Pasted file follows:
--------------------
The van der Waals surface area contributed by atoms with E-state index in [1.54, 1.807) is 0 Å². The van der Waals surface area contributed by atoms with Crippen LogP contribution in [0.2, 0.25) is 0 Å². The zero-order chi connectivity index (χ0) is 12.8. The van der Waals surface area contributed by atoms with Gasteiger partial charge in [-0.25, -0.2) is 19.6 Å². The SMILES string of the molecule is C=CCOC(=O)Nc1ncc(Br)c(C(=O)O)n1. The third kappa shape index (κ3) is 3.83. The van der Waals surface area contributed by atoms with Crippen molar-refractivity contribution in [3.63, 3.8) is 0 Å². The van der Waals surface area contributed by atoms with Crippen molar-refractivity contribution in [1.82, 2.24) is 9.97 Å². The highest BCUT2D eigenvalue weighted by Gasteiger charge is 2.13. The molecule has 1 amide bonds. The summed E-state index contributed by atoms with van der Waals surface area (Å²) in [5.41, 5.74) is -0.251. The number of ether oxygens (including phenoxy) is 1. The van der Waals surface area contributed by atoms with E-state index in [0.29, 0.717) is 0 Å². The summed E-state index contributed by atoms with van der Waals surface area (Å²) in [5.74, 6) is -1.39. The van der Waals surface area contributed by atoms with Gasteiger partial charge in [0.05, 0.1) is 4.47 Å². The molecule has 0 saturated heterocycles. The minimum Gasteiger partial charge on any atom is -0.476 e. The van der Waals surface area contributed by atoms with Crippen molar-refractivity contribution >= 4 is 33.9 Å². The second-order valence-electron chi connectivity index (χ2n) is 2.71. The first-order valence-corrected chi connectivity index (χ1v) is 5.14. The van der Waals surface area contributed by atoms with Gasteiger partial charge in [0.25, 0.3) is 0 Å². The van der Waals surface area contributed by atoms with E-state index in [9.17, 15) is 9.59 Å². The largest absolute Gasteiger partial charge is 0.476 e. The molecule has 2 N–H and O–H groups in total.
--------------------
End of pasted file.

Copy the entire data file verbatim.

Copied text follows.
The van der Waals surface area contributed by atoms with E-state index in [1.54, 1.807) is 0 Å². The van der Waals surface area contributed by atoms with Crippen LogP contribution in [0.2, 0.25) is 0 Å². The zero-order chi connectivity index (χ0) is 12.8. The van der Waals surface area contributed by atoms with Gasteiger partial charge in [-0.25, -0.2) is 19.6 Å². The SMILES string of the molecule is C=CCOC(=O)Nc1ncc(Br)c(C(=O)O)n1. The third kappa shape index (κ3) is 3.83. The van der Waals surface area contributed by atoms with Crippen molar-refractivity contribution in [3.63, 3.8) is 0 Å². The van der Waals surface area contributed by atoms with Crippen molar-refractivity contribution in [1.82, 2.24) is 9.97 Å². The highest BCUT2D eigenvalue weighted by Gasteiger charge is 2.13. The molecule has 1 amide bonds. The summed E-state index contributed by atoms with van der Waals surface area (Å²) in [5.41, 5.74) is -0.251. The number of ether oxygens (including phenoxy) is 1. The van der Waals surface area contributed by atoms with E-state index in [0.29, 0.717) is 0 Å². The summed E-state index contributed by atoms with van der Waals surface area (Å²) in [5.74, 6) is -1.39. The van der Waals surface area contributed by atoms with Gasteiger partial charge in [0.05, 0.1) is 4.47 Å². The molecule has 0 saturated heterocycles. The minimum Gasteiger partial charge on any atom is -0.476 e. The van der Waals surface area contributed by atoms with Crippen molar-refractivity contribution >= 4 is 33.9 Å². The second-order valence-electron chi connectivity index (χ2n) is 2.71. The first-order valence-corrected chi connectivity index (χ1v) is 5.14. The van der Waals surface area contributed by atoms with Gasteiger partial charge in [0.25, 0.3) is 0 Å². The van der Waals surface area contributed by atoms with E-state index in [9.17, 15) is 9.59 Å². The largest absolute Gasteiger partial charge is 0.476 e. The molecule has 2 N–H and O–H groups in total.